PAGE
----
Optimal Feature Generation. In general , feature generation is a problem-dependent task. However, there are a few general directions common in a number of applications. We focus on three such alternatives. Optimized features based on Scatter matrices (Fisher’s linear discrimination) .
, compute , by the linear transformation
so that the J3 scattering matrix criterion involving Sw, Sb is maximized. AT is an matrix.
BTSywB = I , BTSybB = D
where Bis a ℓxℓ matrix and Daℓxℓdiagonal matrix.
The above is an eigenvalue-eigenvector problem. For an M-class problem, is of rank M-1.
The above guarantees maximum J3 value. In this case: J3,x = J3,y.
For Gaussian classes, this is the optimal Bayesian classifier, with a difference of a threshold value .
(The Karhunen – Loève transform):
for an orthogonalA, so that the elements of are optimally mutually uncorrelated.
where Λis diagonal with elements the respective eigenvalues λi.
Due to the orthogonality of A:
It can be also shown that this is the minimum mean square error compared to any other representation of x by an ℓ-dimensional vector.
Thus Karhunen – Loève transform makes the total variancemaximum.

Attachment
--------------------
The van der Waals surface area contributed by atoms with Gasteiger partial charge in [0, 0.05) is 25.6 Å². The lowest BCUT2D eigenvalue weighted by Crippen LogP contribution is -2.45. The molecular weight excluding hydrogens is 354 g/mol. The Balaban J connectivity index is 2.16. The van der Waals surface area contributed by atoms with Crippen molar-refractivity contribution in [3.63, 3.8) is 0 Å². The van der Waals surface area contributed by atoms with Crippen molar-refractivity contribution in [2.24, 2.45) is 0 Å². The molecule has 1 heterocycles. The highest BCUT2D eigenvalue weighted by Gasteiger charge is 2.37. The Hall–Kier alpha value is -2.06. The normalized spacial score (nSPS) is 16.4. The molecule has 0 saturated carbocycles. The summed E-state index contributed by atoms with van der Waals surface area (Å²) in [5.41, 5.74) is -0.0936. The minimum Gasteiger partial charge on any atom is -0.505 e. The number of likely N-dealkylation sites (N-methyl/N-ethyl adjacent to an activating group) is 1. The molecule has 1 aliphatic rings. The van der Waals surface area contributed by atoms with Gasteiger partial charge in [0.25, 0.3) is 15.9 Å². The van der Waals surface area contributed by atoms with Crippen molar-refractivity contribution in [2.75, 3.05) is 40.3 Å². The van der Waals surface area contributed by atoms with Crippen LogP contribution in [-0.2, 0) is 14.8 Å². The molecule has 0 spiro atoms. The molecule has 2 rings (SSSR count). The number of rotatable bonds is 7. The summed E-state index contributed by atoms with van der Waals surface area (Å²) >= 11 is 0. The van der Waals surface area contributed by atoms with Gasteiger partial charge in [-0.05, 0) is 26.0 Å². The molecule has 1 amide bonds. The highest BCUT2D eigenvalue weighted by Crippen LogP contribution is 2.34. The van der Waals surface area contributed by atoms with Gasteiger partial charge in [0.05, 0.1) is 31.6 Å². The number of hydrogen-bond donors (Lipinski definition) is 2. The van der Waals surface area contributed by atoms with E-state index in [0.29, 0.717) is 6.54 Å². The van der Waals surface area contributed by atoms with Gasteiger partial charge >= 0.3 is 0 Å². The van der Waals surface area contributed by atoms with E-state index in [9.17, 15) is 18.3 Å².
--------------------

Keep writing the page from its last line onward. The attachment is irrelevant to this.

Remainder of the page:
of the resulting process.
The following steps are in order:
According to Pythagoras theorem, this corresponds to the subspace to which is closer.
In contrast to PCA, where the goal was to produce uncorrelated features, the goal in ICA is to produce statistically independent features. This is a much stronger requirement, involving higher to second order statistics. In this way, one may overcome the problems of PCA, as exposed before.
so that the components of are statistically independent. In order the problem to have a solution, the following assumptions must be valid:
Φis known as the mixing matrix and W as the demixing matrix.
are zero. This is equivalent to searching for an that makes the squares of the auto-cummulants maximum,
where, is the 4th order auto-cumulant.
The principal component is , thus according to PCA one chooses as y the projection of into . According to ICA, one chooses as ythe projection on . This is the least Gaussian. Indeed:
K4(y1) = -1.7
K4(y2) = 0.1
Observe that across , the statistics is bimodal. That is, no resemblance to Gaussian.